The "Asian restaurant" syndrome is another pet peeve of mine by the way.... Instead of interesting fusions of kitchens with new crossover dishes being invented like in Australia for instance, in Sweden we get generic "Asian" restaurants where sushi restaurants have started to include a few standard Thai dishes on the menu, Chinese restaurants always have some bad sushi, and so on. You get a lot to choose from but very little that has been cooked with any passion or finesse.
Enough negativity. Here are few tips for some better Chinese restaurants in Stockholm:
- Lao Wai is a small vegetarian restaurant and definitely number one on my list. They always use authentic and fresh ingredients, for instance Chinese rice wine instead of sherry, never canned products or powders. They import Oolong tea from their own plantation and so on. They cook and serve orders to the table one at a time to be eaten immediately, so you will get the best experience if you share dishes with your friends the traditional way. They have tofu that tastes just like smoked sausages or chicken, so even meat eaters who normally don't like vegetarian food should enjoy it.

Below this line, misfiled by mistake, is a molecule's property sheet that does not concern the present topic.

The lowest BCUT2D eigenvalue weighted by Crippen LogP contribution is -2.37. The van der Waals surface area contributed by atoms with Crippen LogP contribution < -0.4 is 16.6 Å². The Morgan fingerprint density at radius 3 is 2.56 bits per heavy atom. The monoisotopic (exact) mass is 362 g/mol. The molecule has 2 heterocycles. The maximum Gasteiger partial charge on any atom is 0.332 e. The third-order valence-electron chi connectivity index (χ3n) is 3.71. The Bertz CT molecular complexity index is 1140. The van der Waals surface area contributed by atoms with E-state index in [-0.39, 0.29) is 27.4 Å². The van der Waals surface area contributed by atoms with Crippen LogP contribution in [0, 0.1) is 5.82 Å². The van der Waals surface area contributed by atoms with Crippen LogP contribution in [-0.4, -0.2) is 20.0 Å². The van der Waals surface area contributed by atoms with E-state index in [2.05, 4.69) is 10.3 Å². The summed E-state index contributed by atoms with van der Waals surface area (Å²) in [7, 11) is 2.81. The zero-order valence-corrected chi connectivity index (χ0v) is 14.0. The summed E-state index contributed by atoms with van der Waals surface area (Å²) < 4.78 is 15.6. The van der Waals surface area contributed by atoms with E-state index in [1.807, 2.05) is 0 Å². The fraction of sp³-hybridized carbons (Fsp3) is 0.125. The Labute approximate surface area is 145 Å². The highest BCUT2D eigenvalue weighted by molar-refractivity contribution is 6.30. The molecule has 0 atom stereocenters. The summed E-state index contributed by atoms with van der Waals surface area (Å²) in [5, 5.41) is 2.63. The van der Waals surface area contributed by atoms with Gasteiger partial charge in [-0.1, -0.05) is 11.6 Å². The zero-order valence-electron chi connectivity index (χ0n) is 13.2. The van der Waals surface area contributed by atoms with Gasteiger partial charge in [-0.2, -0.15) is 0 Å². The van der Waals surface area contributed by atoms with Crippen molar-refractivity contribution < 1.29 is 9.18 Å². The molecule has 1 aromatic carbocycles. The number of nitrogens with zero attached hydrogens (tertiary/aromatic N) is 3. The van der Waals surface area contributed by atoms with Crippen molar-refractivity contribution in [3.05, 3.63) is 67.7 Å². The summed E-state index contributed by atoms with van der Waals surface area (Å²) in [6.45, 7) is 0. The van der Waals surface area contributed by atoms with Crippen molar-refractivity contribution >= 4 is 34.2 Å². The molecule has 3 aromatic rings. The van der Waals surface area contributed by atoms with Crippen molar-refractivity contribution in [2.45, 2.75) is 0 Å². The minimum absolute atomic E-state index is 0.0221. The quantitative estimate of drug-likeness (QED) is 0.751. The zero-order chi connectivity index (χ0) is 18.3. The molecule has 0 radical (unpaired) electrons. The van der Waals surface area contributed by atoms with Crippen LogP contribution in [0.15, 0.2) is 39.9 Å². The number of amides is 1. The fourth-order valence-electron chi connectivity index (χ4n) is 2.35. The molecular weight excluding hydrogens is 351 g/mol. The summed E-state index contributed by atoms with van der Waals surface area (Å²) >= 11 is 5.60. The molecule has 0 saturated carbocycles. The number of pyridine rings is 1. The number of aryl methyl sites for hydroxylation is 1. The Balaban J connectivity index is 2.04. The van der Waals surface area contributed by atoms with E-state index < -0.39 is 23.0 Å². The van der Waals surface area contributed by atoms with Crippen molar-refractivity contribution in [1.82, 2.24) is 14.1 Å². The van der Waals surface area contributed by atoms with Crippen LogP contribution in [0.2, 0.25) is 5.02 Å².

- Formosa is the best one in Gamla Stan (Old Town) that I know of. Very crowded with Chinese tourists who come by the busload. Noodle soup with meat, shrimp and pak soi is my favourite.
- Ming, just next door to the Crystal Plaza hotel used be really good, but I haven't eaten there in a while and I read in the papers that their star chef from China didn't get a renewed visa despite protests from the management of the restaurant and the hotel, so I'm not sure if it is still as good as it used to be.
- Dragon House at Hornstull. This is a restaurant that gets very varied online reviews, from full marks to none, so either a competitor is trying to discredit them with a smear campaign or they have different chef teams with wildly varying skills. I have never been disappointed, but I always order from the special "traditional Chinese" menu and stay away from the buffet, the Thai food and the sushi. I recommend the small spicy chickens (beware of sharp bones though as they don't fillet the chickens, they just chop them up traditional style bones and all with a big meat cleaver) and the seafood pots with Chinese mushrooms (Seven Thunder Seafood I believe one is called). For the brave, they also have dishes like pigs stomach or crispy fried tripe with szechuan peppers (I don't know why so many are queasy about it though, the same people happily eat sausages after all). This is another restaurant where you should go as a big group and share the dishes with one another.